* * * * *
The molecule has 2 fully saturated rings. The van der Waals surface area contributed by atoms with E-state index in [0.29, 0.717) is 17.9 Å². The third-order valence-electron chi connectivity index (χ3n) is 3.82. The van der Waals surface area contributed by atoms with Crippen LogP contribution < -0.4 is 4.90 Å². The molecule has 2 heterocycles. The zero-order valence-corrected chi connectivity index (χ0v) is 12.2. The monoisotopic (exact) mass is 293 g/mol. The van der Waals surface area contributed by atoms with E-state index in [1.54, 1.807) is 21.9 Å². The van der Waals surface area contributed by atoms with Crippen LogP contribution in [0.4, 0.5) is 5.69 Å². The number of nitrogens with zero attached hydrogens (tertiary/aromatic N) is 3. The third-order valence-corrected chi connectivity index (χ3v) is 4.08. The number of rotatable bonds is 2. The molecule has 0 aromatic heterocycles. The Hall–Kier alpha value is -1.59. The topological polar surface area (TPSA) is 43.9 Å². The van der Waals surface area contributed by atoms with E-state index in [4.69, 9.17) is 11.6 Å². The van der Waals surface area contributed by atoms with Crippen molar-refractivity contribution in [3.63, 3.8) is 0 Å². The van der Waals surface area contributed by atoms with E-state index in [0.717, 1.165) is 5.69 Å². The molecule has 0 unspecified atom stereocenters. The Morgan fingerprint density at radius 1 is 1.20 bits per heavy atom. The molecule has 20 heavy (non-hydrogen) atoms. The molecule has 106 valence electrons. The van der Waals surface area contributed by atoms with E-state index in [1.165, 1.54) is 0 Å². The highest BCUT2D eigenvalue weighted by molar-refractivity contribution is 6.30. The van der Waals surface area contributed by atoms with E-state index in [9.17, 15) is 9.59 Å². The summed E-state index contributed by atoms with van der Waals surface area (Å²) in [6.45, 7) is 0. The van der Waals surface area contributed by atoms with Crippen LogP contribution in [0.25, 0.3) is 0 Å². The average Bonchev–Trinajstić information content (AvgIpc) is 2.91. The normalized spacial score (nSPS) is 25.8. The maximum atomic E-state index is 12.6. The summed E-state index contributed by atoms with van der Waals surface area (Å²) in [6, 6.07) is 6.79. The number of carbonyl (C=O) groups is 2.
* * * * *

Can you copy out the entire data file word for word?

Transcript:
The molecule has 2 fully saturated rings. The van der Waals surface area contributed by atoms with E-state index in [0.29, 0.717) is 17.9 Å². The third-order valence-electron chi connectivity index (χ3n) is 3.82. The van der Waals surface area contributed by atoms with Crippen LogP contribution < -0.4 is 4.90 Å². The molecule has 2 heterocycles. The zero-order valence-corrected chi connectivity index (χ0v) is 12.2. The monoisotopic (exact) mass is 293 g/mol. The van der Waals surface area contributed by atoms with E-state index in [1.54, 1.807) is 21.9 Å². The van der Waals surface area contributed by atoms with Crippen LogP contribution in [0.4, 0.5) is 5.69 Å². The number of nitrogens with zero attached hydrogens (tertiary/aromatic N) is 3. The third-order valence-corrected chi connectivity index (χ3v) is 4.08. The number of rotatable bonds is 2. The molecule has 0 aromatic heterocycles. The Hall–Kier alpha value is -1.59. The topological polar surface area (TPSA) is 43.9 Å². The van der Waals surface area contributed by atoms with E-state index in [4.69, 9.17) is 11.6 Å². The van der Waals surface area contributed by atoms with Crippen molar-refractivity contribution in [3.63, 3.8) is 0 Å². The van der Waals surface area contributed by atoms with E-state index in [0.717, 1.165) is 5.69 Å². The molecule has 0 unspecified atom stereocenters. The Morgan fingerprint density at radius 1 is 1.20 bits per heavy atom. The molecule has 20 heavy (non-hydrogen) atoms. The molecule has 106 valence electrons. The van der Waals surface area contributed by atoms with E-state index in [1.165, 1.54) is 0 Å². The highest BCUT2D eigenvalue weighted by molar-refractivity contribution is 6.30. The van der Waals surface area contributed by atoms with E-state index in [9.17, 15) is 9.59 Å². The summed E-state index contributed by atoms with van der Waals surface area (Å²) in [6.45, 7) is 0. The van der Waals surface area contributed by atoms with Crippen LogP contribution in [0.25, 0.3) is 0 Å². The average Bonchev–Trinajstić information content (AvgIpc) is 2.91. The normalized spacial score (nSPS) is 25.8. The maximum atomic E-state index is 12.6. The summed E-state index contributed by atoms with van der Waals surface area (Å²) in [6, 6.07) is 6.79. The number of carbonyl (C=O) groups is 2.